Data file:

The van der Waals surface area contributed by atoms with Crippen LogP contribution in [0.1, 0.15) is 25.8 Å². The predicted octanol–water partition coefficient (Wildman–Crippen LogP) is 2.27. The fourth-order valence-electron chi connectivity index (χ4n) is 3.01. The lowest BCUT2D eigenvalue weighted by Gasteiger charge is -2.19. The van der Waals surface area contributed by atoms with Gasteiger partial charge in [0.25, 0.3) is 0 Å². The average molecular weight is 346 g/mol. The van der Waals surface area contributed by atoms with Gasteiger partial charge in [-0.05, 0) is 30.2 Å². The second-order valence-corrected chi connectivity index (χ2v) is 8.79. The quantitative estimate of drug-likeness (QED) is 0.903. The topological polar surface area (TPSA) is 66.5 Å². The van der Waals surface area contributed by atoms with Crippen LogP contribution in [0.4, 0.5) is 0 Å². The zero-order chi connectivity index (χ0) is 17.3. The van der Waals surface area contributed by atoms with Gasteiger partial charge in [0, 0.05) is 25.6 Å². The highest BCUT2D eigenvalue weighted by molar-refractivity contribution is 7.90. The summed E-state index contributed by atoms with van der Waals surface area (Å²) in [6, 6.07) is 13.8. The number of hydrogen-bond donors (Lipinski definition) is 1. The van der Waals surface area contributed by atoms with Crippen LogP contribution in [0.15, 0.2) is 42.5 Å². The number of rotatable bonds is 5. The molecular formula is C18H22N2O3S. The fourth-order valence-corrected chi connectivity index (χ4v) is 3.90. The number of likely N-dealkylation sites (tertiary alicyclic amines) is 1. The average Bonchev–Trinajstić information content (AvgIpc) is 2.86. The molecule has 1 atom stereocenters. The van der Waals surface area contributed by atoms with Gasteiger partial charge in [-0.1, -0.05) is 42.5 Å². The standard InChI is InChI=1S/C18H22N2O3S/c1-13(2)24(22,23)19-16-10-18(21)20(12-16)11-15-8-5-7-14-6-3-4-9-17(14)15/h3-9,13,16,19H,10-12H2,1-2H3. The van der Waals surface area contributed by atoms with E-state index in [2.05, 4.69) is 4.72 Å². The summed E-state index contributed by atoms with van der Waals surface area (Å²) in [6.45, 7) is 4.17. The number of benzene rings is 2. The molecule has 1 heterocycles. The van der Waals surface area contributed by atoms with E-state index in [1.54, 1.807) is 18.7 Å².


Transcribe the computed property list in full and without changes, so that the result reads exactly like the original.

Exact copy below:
The van der Waals surface area contributed by atoms with Crippen LogP contribution in [0.1, 0.15) is 25.8 Å². The predicted octanol–water partition coefficient (Wildman–Crippen LogP) is 2.27. The fourth-order valence-electron chi connectivity index (χ4n) is 3.01. The lowest BCUT2D eigenvalue weighted by Gasteiger charge is -2.19. The van der Waals surface area contributed by atoms with Gasteiger partial charge in [0.25, 0.3) is 0 Å². The average molecular weight is 346 g/mol. The van der Waals surface area contributed by atoms with Gasteiger partial charge in [-0.05, 0) is 30.2 Å². The second-order valence-corrected chi connectivity index (χ2v) is 8.79. The quantitative estimate of drug-likeness (QED) is 0.903. The topological polar surface area (TPSA) is 66.5 Å². The van der Waals surface area contributed by atoms with Crippen LogP contribution in [0.4, 0.5) is 0 Å². The zero-order chi connectivity index (χ0) is 17.3. The van der Waals surface area contributed by atoms with Gasteiger partial charge in [0, 0.05) is 25.6 Å². The highest BCUT2D eigenvalue weighted by molar-refractivity contribution is 7.90. The summed E-state index contributed by atoms with van der Waals surface area (Å²) in [6, 6.07) is 13.8. The number of hydrogen-bond donors (Lipinski definition) is 1. The van der Waals surface area contributed by atoms with Crippen LogP contribution in [0.15, 0.2) is 42.5 Å². The number of rotatable bonds is 5. The molecular formula is C18H22N2O3S. The fourth-order valence-corrected chi connectivity index (χ4v) is 3.90. The number of likely N-dealkylation sites (tertiary alicyclic amines) is 1. The average Bonchev–Trinajstić information content (AvgIpc) is 2.86. The molecule has 1 atom stereocenters. The van der Waals surface area contributed by atoms with Gasteiger partial charge in [-0.1, -0.05) is 42.5 Å². The standard InChI is InChI=1S/C18H22N2O3S/c1-13(2)24(22,23)19-16-10-18(21)20(12-16)11-15-8-5-7-14-6-3-4-9-17(14)15/h3-9,13,16,19H,10-12H2,1-2H3. The van der Waals surface area contributed by atoms with E-state index in [2.05, 4.69) is 4.72 Å². The summed E-state index contributed by atoms with van der Waals surface area (Å²) in [6.45, 7) is 4.17. The number of benzene rings is 2. The molecule has 1 heterocycles. The van der Waals surface area contributed by atoms with E-state index in [1.54, 1.807) is 18.7 Å².